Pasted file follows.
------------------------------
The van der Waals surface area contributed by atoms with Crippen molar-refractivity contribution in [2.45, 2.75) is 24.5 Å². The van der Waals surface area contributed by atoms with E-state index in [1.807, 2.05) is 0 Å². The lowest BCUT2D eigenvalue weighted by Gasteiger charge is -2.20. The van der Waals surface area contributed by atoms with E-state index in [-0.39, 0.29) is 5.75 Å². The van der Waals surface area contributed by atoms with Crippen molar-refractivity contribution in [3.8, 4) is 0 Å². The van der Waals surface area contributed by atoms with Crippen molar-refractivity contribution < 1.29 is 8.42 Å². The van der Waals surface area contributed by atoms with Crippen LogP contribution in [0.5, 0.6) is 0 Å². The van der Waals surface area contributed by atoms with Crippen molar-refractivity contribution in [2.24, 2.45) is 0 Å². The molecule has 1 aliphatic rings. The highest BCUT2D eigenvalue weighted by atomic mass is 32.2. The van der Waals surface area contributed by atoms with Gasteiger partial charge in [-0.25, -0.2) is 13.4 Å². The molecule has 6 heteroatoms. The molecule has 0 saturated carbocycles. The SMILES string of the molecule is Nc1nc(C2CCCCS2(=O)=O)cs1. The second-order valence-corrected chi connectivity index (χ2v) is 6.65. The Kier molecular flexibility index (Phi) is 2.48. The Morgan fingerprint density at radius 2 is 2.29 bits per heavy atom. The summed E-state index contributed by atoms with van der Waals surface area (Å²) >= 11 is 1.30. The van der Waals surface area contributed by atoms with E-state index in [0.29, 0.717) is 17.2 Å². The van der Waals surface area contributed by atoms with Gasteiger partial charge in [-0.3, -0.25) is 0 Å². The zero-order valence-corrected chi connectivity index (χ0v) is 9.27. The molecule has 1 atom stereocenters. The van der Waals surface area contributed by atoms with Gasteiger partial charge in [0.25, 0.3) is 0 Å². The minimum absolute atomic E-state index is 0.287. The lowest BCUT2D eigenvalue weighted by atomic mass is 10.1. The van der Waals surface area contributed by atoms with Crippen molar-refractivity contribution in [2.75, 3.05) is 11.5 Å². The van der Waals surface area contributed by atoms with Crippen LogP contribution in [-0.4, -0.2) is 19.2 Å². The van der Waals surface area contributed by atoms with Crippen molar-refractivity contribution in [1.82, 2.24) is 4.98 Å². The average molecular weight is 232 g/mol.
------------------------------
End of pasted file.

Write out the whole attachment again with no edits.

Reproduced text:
The van der Waals surface area contributed by atoms with Crippen molar-refractivity contribution in [2.45, 2.75) is 24.5 Å². The van der Waals surface area contributed by atoms with E-state index in [1.807, 2.05) is 0 Å². The lowest BCUT2D eigenvalue weighted by Gasteiger charge is -2.20. The van der Waals surface area contributed by atoms with E-state index in [-0.39, 0.29) is 5.75 Å². The van der Waals surface area contributed by atoms with Crippen molar-refractivity contribution in [3.8, 4) is 0 Å². The van der Waals surface area contributed by atoms with Crippen molar-refractivity contribution < 1.29 is 8.42 Å². The van der Waals surface area contributed by atoms with Crippen LogP contribution in [0.5, 0.6) is 0 Å². The van der Waals surface area contributed by atoms with Crippen molar-refractivity contribution in [2.24, 2.45) is 0 Å². The molecule has 1 aliphatic rings. The highest BCUT2D eigenvalue weighted by atomic mass is 32.2. The van der Waals surface area contributed by atoms with Gasteiger partial charge in [-0.25, -0.2) is 13.4 Å². The molecule has 6 heteroatoms. The molecule has 0 saturated carbocycles. The SMILES string of the molecule is Nc1nc(C2CCCCS2(=O)=O)cs1. The second-order valence-corrected chi connectivity index (χ2v) is 6.65. The Kier molecular flexibility index (Phi) is 2.48. The Morgan fingerprint density at radius 2 is 2.29 bits per heavy atom. The summed E-state index contributed by atoms with van der Waals surface area (Å²) >= 11 is 1.30. The van der Waals surface area contributed by atoms with E-state index in [0.29, 0.717) is 17.2 Å². The van der Waals surface area contributed by atoms with Gasteiger partial charge in [-0.3, -0.25) is 0 Å². The zero-order valence-corrected chi connectivity index (χ0v) is 9.27. The molecule has 1 atom stereocenters. The van der Waals surface area contributed by atoms with Gasteiger partial charge in [0.25, 0.3) is 0 Å². The minimum absolute atomic E-state index is 0.287. The lowest BCUT2D eigenvalue weighted by atomic mass is 10.1. The van der Waals surface area contributed by atoms with Crippen molar-refractivity contribution in [2.75, 3.05) is 11.5 Å². The van der Waals surface area contributed by atoms with Crippen LogP contribution in [-0.4, -0.2) is 19.2 Å². The van der Waals surface area contributed by atoms with Crippen molar-refractivity contribution in [1.82, 2.24) is 4.98 Å². The average molecular weight is 232 g/mol.